Cedar Crest is the official residence for Kansas governors. It is the second home in Topeka to hold this distinction. From 1861, when Kansas became a state, until 1901 governor’s had to find their own lodging when they moved to Topeka. Many took up residence in downtown hotels including the Tefft House, Copeland, Dutton, and Chesterfield Hotels. In 1901 the state acquired the Erasmus Bennett home at Eighth and Buchanan. Governor and Mrs. William Stanley (1899-1903) were the first to occupy the home.
Erasmus Bennett was a horse breeder and importer of fine horses. He built his elegant 7,500 square foot Victorian home in 1887 at the cost of $60,000. Unfortunately for Mr. Bennett, he experienced financial hardships and had to sell the home. The state of Kansas acquired it and the furnishings for the bargain price of $26,000. Over the years the house was not well maintained. In 1960 the south portico collapsed in a heavy snowstorm. The failing condition of the Bennett house coincided with the generous gift by Madge Overstreet MacLennan of Cedar Crest.
Frank Pitts MacLennan was born in Springfield, Ohio, in 1855. His family moved to Emporia when he was fifteen years old. MacLennan reported that he was always interested in the printing business, even as a young child living in Ohio. MacLennan graduated from the University of Kansas in 1875 with a degree in engineering. He graduated with a $300 debt and spent the next two years working as a harvest hand or in the field of railroad engineering to pay off the loan. Around 1878 he joined the staff of the Emporia News and eventually became one of the three owners. He sold his interest in the newspaper in 1885 with plans to work as a news correspondent in Washington, D.C. Instead he placed what turned out to be the low bid for the Topeka State Journal newspaper. The first years were a struggle but eventually MacLennan turned the newspaper into one of the leading newspapers in the state. He served as owner and publisher until his death in 1933.
In 1890 MacLennan married Anna Goddard, in Emporia. They had one daughter, Mary, born on March 15, 1891. Anna MacLennan died in 1922 and three years later Frank married Madge Overstreet. They purchased 244 acres on the west side of Topeka and built the French-Norman style house in 1928. that would become Cedar Crest. The name derives from the house sitting on a hill overlooking the Kansas River valley which was filled with cedar trees. The home, designed by Kansas City architect William D. Wright, was built at the cost of $60,000. Frank MacLennan paid homage to his Scottish heritage by carving the Scottish thistle above the front door and in the library’s fireplace mantle below his family’s coat of arms. His love of printing is displayed in the six printers’ marks, dated 1457 to 1555, and carved into the library paneling interchanged with colorful book plates of his favorite authors. The printers’ marks represent six of the earliest printers in Europe.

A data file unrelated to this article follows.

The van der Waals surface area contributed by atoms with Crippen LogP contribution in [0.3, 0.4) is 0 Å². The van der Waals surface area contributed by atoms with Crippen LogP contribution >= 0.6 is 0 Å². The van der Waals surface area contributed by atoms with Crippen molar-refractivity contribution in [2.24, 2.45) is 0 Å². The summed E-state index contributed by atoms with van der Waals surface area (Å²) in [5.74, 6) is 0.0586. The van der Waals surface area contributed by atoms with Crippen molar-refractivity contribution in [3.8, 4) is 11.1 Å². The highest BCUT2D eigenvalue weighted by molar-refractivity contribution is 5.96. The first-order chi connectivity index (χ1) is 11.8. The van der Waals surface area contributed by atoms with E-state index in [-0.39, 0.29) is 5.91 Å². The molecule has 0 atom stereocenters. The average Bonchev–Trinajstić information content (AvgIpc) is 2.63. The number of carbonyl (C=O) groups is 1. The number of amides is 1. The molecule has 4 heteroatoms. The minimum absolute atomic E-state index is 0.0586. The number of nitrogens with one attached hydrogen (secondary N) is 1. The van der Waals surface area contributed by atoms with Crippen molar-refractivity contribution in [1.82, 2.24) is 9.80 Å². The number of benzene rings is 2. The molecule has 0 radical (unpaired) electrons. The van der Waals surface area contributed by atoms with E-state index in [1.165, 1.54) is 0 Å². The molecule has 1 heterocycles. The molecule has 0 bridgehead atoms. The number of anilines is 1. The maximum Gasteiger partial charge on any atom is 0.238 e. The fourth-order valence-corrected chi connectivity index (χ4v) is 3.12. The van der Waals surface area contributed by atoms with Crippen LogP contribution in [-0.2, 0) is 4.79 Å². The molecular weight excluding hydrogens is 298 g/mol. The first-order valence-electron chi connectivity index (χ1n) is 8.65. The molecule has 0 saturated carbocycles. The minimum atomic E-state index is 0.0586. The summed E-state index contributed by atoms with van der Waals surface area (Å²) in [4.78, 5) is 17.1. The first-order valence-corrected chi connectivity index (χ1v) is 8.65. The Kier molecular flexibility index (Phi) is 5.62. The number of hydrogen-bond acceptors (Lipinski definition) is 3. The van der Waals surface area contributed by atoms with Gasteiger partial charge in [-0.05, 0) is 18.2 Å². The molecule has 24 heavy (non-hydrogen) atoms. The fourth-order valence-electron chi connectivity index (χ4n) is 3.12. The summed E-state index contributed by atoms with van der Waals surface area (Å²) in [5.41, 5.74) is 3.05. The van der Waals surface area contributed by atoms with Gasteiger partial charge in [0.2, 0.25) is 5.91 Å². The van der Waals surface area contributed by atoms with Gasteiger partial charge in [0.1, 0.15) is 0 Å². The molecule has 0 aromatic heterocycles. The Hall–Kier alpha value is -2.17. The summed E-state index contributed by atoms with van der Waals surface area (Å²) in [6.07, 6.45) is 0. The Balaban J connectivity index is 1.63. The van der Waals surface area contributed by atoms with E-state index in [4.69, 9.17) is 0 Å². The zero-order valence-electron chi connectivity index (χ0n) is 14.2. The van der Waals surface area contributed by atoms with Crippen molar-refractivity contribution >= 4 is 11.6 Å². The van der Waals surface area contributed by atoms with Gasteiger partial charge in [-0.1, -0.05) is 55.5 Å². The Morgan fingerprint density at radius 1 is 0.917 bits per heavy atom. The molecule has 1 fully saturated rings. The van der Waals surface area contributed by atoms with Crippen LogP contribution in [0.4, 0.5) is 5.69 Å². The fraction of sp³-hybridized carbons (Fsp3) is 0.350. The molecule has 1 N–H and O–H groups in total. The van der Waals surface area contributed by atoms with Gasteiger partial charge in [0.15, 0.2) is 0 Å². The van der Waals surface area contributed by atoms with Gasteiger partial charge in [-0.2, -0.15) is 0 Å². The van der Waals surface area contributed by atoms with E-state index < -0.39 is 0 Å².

The MacLennan’s decided that upon their deaths the house would be offered to the state of Kansas for use as the governor’s residence. According to the will, if the state of Kansas turned it down the house would be offered to the city of Topeka for use as a library or museum. Failing that plan, the house and land would be sold and the profits evenly divided between Washburn University and the Jane C. Stormont Hospital and Training School for Nurses, Inc., of Topeka.
When Mrs. MacLennan died in 1955 the poor condition of the Bennett mansion was a concern for legislators. Some believed a new residence was in order. Not without debate, the legislature accepted Mrs. MacLennan’s gift of Cedar Crest and the 244 acres in 1957. The land was named MacLennan Park. Included in the gift were 1,500 books that remain in the home’s library. In 1962 Republican Governor John Anderson was the last family to reside in the Bennett mansion and the first to reside in Cedar Crest. The home underwent an extensive $4.3 million remodeling project that was completed in 2000.
Cedar Crest’s history could have taken a very different turn in 1936. When the Alfred Landon family decided to continue making Topeka its home after Landon's term as governor expired, Mrs. Theo Landon started looking for a suitable residence. She approached Madge MacLennan about purchasing her home. Mrs. MacLennan responded that she couldn't think of anyone she would rather sell to but that she couldn't accept the Landon's offer and that someday they would understand why. Mrs. Landon guessed the reason why Mrs. MacLennan refused her offer, but Mrs. MacLennan never gave her a personal explanation.
Cedar Crest was listed in the National Register of Historic Places in 1982. It is the smallest governor’s residence in the country, around 6,000 square feet, but resides on the biggest plot of land. The home is open for tours 1:30 to 3:30 p.m. Mondays.
Entry: Cedar Crest
Author: Kansas Historical Society
Author information: The Kansas Historical Society is a state agency charged with actively safeguarding and sharing the state's history.
Date Created: June 2003
Date Modified: May 2015
The author of this article is solely responsible for its content.